Texas A&M's new president got her first chance to address a mass gathering of the university's faculty.
Elsa Murano led off Monday's Faculty Senate meeting with a discussion of Vision 2020, the so-called roadmap to success for the university in its goal of becoming a top 10 institution in the nation's eyes.
Murano said A&M was better so far through the plan, but that challenges remained like institutional goal setting, institutional leadership and interdisciplinary research.
The president seemed pleased by the response.
"I'm very encouraged that there wasn't anybody saying, 'no, no, no, not that,'" Murano said.
The president talked about moving forward on Vision 2020, and answered faculty questions, but as for the often-asked question, "what exactly are you going to do as president," she had a different response.
"If I came in and said exactly, we're going to do these specific things, all of you should boot me out because that means I'm not going to listen, I'm not going to be open to new ideas, and that's not true," Murano told the gathering.
Many changes in the administration have been rumored, but Murano would not elaborate any further on those potential changes, only reiterating that she was conducting evaluations of key members. Official announcements on those changes, if any, will take place in the coming weeks, she said.
Multiple sources last week said A&M's vice president of communications, Steve Moore, would be leaving his post effective January 24. Moore at the time told News 3 his status was unchanged and that he was secure in his current job.
However, Murano did announce she will take a proposal to the System Board of Regents asking for the creation of a second executive vice president position. The lone executive vice president position -- also the provost -- currently is vacant, as David Prior departed this past summer.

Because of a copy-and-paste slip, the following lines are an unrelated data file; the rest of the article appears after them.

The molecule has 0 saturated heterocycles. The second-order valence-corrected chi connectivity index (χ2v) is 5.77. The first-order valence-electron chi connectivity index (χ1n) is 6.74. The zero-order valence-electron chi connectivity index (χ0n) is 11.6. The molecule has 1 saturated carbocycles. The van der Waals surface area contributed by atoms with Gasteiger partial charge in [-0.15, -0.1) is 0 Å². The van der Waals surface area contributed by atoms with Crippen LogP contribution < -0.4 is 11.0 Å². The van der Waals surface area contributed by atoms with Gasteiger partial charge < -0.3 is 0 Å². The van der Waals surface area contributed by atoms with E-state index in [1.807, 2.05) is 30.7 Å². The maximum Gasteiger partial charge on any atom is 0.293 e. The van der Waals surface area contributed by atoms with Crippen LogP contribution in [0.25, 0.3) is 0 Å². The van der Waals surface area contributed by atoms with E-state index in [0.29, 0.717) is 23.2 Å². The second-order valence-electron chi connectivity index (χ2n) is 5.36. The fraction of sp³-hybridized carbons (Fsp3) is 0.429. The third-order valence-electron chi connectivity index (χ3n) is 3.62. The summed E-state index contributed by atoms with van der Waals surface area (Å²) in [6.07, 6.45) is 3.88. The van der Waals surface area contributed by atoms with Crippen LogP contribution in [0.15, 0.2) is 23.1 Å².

If approved, Murano's new executive vice president would be Russell Cross, who is currently A&M's deputy vice chancellor of agriculture. Murano left the College of Agriculture to become A&M president.
In the new structure, the current, provost position would oversee academic elements of A&M, while the new executive vice president for operations would handle the support for academics, like athletics and facilities.
"All you have to do is look at the organizational chart and you see everything under this one person, and it has got to be almost impossible for that individual to be able to manage all of that effectively," Murano said.
The regents next meet January 24 and 25 on the College Station campus. It will be the first regular meeting of the board since selecting Murano as the lone finalist for the presidency in December.